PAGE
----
The popularity of baked products such as biscuits and cakes is growing across South-East Asia and China as incomes grow and diets change.
As a result, the soft wheat market is projected to grow by 1.1 million tonnes (mmt) by 2030, with a total demand of 3.6mmt in South-East Asia alone. Australian Export Grains Innovation Centre (AEGIC) analysis identified that the annual growth rate for cakes and biscuits is twice that of noodles in South-East Asia.
Recognising this opportunity, AEGIC is working to support a potential new Australian soft wheat industry, in collaboration with growers, breeders and other industry stakeholders.
Demonstrating the performance and value of Australian soft wheat will help position Australia as a preferred supplier of soft wheat to Asian markets and create value for growers.
A new opportunity
In recent years, the Australian soft wheat industry has been largely dormant, aside from some production under contract for Australian food companies.
More recently, flour millers in Asian markets have said they are interested in sourcing soft wheat from Australia to meet demand and reduce dependency on the US. This is promising news for the Australian wheat industry and an opportunity to take market share from current soft wheat suppliers such as the US.
Australian breeding companies are responding to this opportunity by significantly increasing their investment in soft wheat breeding programs in Western Australia. AEGICissupporting these breeding programs by helping to ensure Australian soft wheat meets market requirements.
This technical linkage development will connect WA growers and breeding companies with Australia’s markets.
Soft wheat variety trials: promising results
AEGIC has joined a collaboration with the Soft Wheat Growers Association (SWGA), Australian Grain Technologies, InterGrain and LongReach Plant Breeders conducting soft wheat trials in Katanning, WA. Initial trials were promising and achieved the targeted low protein levels.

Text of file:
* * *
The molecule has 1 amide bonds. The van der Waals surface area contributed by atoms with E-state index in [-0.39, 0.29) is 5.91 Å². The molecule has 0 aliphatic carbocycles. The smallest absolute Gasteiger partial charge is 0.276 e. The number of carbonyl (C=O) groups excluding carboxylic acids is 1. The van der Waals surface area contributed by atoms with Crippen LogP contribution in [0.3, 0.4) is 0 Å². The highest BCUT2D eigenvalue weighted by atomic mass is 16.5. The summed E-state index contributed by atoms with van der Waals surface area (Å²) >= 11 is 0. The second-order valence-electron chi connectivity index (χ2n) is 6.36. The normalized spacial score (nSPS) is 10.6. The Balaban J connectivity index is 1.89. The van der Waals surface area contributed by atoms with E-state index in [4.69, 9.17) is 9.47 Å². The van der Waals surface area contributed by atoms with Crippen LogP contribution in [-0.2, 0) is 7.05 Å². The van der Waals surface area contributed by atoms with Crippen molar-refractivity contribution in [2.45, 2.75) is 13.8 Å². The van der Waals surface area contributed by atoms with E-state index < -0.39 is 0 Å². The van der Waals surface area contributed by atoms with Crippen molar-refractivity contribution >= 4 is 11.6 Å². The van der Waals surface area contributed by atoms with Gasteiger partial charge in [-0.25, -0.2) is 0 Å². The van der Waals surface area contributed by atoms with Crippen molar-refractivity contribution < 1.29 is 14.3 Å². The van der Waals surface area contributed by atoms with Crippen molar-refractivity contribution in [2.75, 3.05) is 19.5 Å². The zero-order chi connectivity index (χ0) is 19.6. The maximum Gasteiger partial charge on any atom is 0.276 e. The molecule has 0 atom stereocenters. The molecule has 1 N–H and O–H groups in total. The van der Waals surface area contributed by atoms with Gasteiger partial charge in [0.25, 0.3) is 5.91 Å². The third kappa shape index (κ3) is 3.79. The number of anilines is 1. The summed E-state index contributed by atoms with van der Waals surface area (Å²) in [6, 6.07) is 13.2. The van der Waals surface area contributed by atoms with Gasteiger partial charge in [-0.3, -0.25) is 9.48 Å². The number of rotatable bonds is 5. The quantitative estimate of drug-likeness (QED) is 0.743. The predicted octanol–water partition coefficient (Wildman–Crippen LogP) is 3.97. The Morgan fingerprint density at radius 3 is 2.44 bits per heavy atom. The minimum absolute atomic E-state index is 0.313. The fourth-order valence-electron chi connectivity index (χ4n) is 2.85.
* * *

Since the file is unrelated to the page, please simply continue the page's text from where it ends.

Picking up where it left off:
AEGIC tested samples of these wheat trials to assess biscuit performance against samples from other origins, based on the cooking test method used by Indonesian flour mills. The Australian soft wheat was generally comparable to competitors’ soft wheat. These trials will continue following these promising results.
Solvent retention capacity (SRC) testing has been identified as the most important wheat quality parameter, followed by biscuit performance for Indonesian mills when purchasing soft wheat. This technical test measures the solvent retention of flour and allows millers to evaluate how well flour will perform when manufacturing biscuits.
AEGIC will conduct collaborative SRC trials with two major Indonesian mills to enhance testing methods. AEGIC is also seeking to understand the milling performance of Australian soft wheat lines, as this was a key quality feature raised by Asian flour mills as an attribute requiring improvement.
AEGIC continues to evaluate more Australian soft wheat lines and optimise the test mill to investigate the effect of different milling conditions and bran and pollard on biscuit flour quality.
Australian Noodle Wheat
In the short term, low-protein Australian Noodle Wheat (ANW) could be an alternative to US soft wheat.
Growers in the Pacific northwest region of the US suffered devastating heat and drought in 2021 and production of US Soft White (SW) wheat was badly affected. This has resulted in extremely limited soft wheat options for Asian flour millers and has driven SW prices to very high levels.
Low-protein ANW provides an excellent short-term solution for Asian mills, with production expected to be significant in the 2021 season following above-average rainfall.
At a similar protein level, ANW2 made up of soft-grained wheat is shown to have comparable grain, milling, flour and biscuit-making properties to US SW.
AEGIC will be taking this information to customers soon via webinars to stimulate demand for low-protein ANW . This is a short-term opportunity.
These initiatives will allow the Australian wheat industry to confidently demonstrate the quality and value of Australian soft wheat to Asian customers. This will increase the likelihood they will buy our soft wheat in the future – ultimately benefiting growers.
AEGIC will continue to work closely with growers and the Australian wheat industry – as well as key Asian flour millers – with the aim of reinvigorating the Australian soft wheat export industry.
More-detailed soft wheat progress reports on this project are provided directly to Australian industry stakeholders. They can be obtained by contacting Dr Siem Siah.
More information: Dr Siem Siah, 02 8025 3200, email@example.com
AEGIC is an initiative of GRDC and the Western Australian State Government. AEGIC acknowledges the investment of the Western Australian Department of Primary Industries and Regional Development in this project.